Part One of Four
Kaiku is an audio-visual project which was started in 2012. The project combines words, images and video with original compositions and natural sound recordings from the Baltic Sea area. This is the first article in a four-part series documenting the work behind the project. The series consists of the following instalments; Hunting for an Echo, Natural Light, Sonic Visualizations and Catching the Sound.
Hunting for an Echo
I was brought up on a small island in Finland called Kemiönsaari, in the village of Taalintehdas. My upbringing put me in a unique position to learn from the natural world, and it gave me a respect, wonder and curiosity towards the planet we live on. My family owned a small boat and in the summer we would head out to the sea and visit many of the small islands in the archipelago. As soon as I felt the granite of the island under my feet I was free to adventure. Together with my younger sister we would stamp our feet to let the adders hiding in the heather know that we were coming. I remember the excitement I felt scavenging the shores of the islands for treasure. Sometimes I would find a skeleton cleaned bare by the sea and would take it home with me for further investigation. At times I followed my father for fishing trips around the island. In the evenings we set a small bonfire by the shore, played cards or listened to the marine weather broadcast in the cabin of our boat.
The Kaiku project was born out of love for the landscape I was brought up in. Its hope is to inspire people to see the beauty around us, to live in harmony with our surroundings and to see that more is sometimes less. So little is needed for happiness. We know now that the planet and its recourses are not without an end. The protection of the natural world and the wildlife is not just a matter of conserving a species but the key to the survival of our own. We are all linked.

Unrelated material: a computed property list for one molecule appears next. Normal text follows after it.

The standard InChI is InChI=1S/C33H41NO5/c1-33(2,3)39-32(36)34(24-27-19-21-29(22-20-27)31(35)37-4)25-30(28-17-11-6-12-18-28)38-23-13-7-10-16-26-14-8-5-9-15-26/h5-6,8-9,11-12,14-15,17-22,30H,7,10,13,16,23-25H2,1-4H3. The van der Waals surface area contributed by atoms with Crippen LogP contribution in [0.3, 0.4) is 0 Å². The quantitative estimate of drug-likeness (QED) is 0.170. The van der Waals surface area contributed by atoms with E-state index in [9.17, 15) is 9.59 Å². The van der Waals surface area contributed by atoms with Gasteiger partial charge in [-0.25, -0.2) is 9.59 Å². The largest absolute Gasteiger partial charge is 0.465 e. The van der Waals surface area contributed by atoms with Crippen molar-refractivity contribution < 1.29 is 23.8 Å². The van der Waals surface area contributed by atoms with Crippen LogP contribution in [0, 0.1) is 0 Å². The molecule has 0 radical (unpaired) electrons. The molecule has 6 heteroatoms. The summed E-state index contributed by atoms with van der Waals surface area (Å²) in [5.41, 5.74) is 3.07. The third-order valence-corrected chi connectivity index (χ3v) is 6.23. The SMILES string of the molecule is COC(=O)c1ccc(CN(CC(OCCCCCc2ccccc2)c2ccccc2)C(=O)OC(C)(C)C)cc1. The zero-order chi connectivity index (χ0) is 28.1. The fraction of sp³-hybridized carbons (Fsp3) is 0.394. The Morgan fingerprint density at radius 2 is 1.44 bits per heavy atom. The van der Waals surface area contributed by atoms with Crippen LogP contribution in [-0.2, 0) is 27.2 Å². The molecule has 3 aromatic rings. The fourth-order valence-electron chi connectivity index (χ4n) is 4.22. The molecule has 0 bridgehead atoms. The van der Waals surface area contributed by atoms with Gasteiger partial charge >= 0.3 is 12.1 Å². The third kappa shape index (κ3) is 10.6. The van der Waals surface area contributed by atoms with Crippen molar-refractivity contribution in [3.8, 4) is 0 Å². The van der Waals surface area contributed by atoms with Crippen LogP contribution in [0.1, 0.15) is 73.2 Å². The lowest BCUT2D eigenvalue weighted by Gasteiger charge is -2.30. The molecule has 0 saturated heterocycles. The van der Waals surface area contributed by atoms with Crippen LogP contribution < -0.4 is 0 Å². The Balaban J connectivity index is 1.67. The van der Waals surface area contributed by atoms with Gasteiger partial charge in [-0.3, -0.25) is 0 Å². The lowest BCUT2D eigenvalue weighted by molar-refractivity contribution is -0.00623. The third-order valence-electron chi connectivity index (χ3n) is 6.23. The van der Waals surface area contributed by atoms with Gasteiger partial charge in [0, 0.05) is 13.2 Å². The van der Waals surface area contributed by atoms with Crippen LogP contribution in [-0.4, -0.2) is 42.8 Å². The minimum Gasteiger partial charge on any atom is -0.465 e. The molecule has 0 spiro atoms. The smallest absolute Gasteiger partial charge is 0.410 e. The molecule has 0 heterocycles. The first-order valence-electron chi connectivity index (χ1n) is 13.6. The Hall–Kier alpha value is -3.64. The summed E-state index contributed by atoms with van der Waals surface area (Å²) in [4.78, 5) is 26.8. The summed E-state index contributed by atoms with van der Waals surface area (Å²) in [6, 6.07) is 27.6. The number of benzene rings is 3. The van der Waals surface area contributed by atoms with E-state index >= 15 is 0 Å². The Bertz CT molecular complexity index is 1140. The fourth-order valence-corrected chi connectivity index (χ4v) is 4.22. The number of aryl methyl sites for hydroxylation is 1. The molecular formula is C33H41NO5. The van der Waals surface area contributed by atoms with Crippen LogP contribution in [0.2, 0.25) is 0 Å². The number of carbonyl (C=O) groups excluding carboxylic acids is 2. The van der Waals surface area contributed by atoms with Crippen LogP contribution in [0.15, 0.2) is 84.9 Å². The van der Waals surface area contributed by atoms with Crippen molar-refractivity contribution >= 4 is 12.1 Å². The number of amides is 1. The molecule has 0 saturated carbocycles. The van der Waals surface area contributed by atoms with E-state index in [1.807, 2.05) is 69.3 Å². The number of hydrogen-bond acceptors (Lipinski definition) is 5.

I started to write the Kaiku book, the backbone and the skeleton of the project, on the last day of 2012. It would take me three years to finish the text and illustrations for it. The story takes place on a small island in the Baltic Sea and follows a forest dwelling, potion making, rock painting Shaman, who acts as a narrative link between the villagers and the natural world. The heroine of the story is Aino — a girl living at the edges of the only village on the island. Separated from the community she spends her time alone, accompanied only by a white bone flute. The third character is Kaiku the mysterious echo who lives alone on the north side of the island, in abandoned lighthouse. Without the power to speak or make a noise Kaiku has developed a fascination for all sounds, which she collects and keeps in the lighthouse. The story takes place over the course of a year and depicts the four seasons presenting their different challenges and rewards to the people of the island. Kaiku is also a story about loneliness and solitude, both for good and bad. The book has no dialogue, sound and music are important ways of conveying feelings both in the narrative and in the project as a whole.
In the Kaiku project my vision was to combine traditional storytelling with modern narrative techniques. After I had written what became the manual for the project I started to visualize it to help the story come alive. In the Summers of 2014-2015 and the Winter of 2015 I lived on three small islands; the remote, silent island of Kökar (part of the autonomous Åland archipelago with 254 inhabitants); the small, 0.77 square mile, barren, lighthouse island of Bengtskär; and Kemiönsaari, the island I was brought up on. These three islands provided me with the audio-visual material to start my project. ‘Hunting for an Echo’ documents my time on these islands.
Kaiku is an ongoing project which will be completed in 2017. For news, events, new works and to follow the progress of the project please visit www.millakoivisto.com The Kaiku book is available to purchase. You can also follow the project on Twitter.
Milla Koivisto is a photographer, filmmaker, writer, sound artist, environmentalist and the author of Kaiku. For more of her work, please visit www.millakoivisto.com.